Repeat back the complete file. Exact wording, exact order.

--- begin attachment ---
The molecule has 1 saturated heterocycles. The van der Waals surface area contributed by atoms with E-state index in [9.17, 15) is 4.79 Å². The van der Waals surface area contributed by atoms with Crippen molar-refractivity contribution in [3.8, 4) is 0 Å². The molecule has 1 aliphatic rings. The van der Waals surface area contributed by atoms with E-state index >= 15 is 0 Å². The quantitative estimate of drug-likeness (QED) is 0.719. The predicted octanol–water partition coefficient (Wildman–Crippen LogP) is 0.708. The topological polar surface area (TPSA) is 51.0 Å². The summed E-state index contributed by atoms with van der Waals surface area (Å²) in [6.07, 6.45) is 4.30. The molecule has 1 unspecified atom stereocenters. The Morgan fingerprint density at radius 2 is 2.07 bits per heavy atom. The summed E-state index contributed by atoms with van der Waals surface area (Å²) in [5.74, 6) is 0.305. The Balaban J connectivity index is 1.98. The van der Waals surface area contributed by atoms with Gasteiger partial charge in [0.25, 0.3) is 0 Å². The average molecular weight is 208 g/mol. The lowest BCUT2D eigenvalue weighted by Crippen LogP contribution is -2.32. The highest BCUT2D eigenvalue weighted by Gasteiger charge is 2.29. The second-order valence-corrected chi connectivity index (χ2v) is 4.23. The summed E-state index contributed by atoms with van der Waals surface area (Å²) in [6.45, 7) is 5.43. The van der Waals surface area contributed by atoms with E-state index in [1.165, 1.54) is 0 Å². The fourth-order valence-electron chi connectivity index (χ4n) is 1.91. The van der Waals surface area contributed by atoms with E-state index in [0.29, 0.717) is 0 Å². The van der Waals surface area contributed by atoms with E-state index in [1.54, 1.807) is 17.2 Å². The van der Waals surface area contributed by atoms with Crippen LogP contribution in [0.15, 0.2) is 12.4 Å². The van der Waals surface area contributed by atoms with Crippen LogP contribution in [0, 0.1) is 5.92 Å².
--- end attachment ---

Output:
The molecule has 1 saturated heterocycles. The van der Waals surface area contributed by atoms with E-state index in [9.17, 15) is 4.79 Å². The van der Waals surface area contributed by atoms with Crippen molar-refractivity contribution in [3.8, 4) is 0 Å². The molecule has 1 aliphatic rings. The van der Waals surface area contributed by atoms with E-state index >= 15 is 0 Å². The quantitative estimate of drug-likeness (QED) is 0.719. The predicted octanol–water partition coefficient (Wildman–Crippen LogP) is 0.708. The topological polar surface area (TPSA) is 51.0 Å². The summed E-state index contributed by atoms with van der Waals surface area (Å²) in [6.07, 6.45) is 4.30. The molecule has 1 unspecified atom stereocenters. The Morgan fingerprint density at radius 2 is 2.07 bits per heavy atom. The summed E-state index contributed by atoms with van der Waals surface area (Å²) in [5.74, 6) is 0.305. The Balaban J connectivity index is 1.98. The van der Waals surface area contributed by atoms with Gasteiger partial charge in [0.25, 0.3) is 0 Å². The average molecular weight is 208 g/mol. The lowest BCUT2D eigenvalue weighted by Crippen LogP contribution is -2.32. The highest BCUT2D eigenvalue weighted by Gasteiger charge is 2.29. The second-order valence-corrected chi connectivity index (χ2v) is 4.23. The summed E-state index contributed by atoms with van der Waals surface area (Å²) in [6.45, 7) is 5.43. The van der Waals surface area contributed by atoms with E-state index in [1.165, 1.54) is 0 Å². The fourth-order valence-electron chi connectivity index (χ4n) is 1.91. The van der Waals surface area contributed by atoms with E-state index in [0.29, 0.717) is 0 Å². The van der Waals surface area contributed by atoms with E-state index in [1.54, 1.807) is 17.2 Å². The van der Waals surface area contributed by atoms with Crippen LogP contribution in [0.15, 0.2) is 12.4 Å². The van der Waals surface area contributed by atoms with Crippen LogP contribution in [0, 0.1) is 5.92 Å².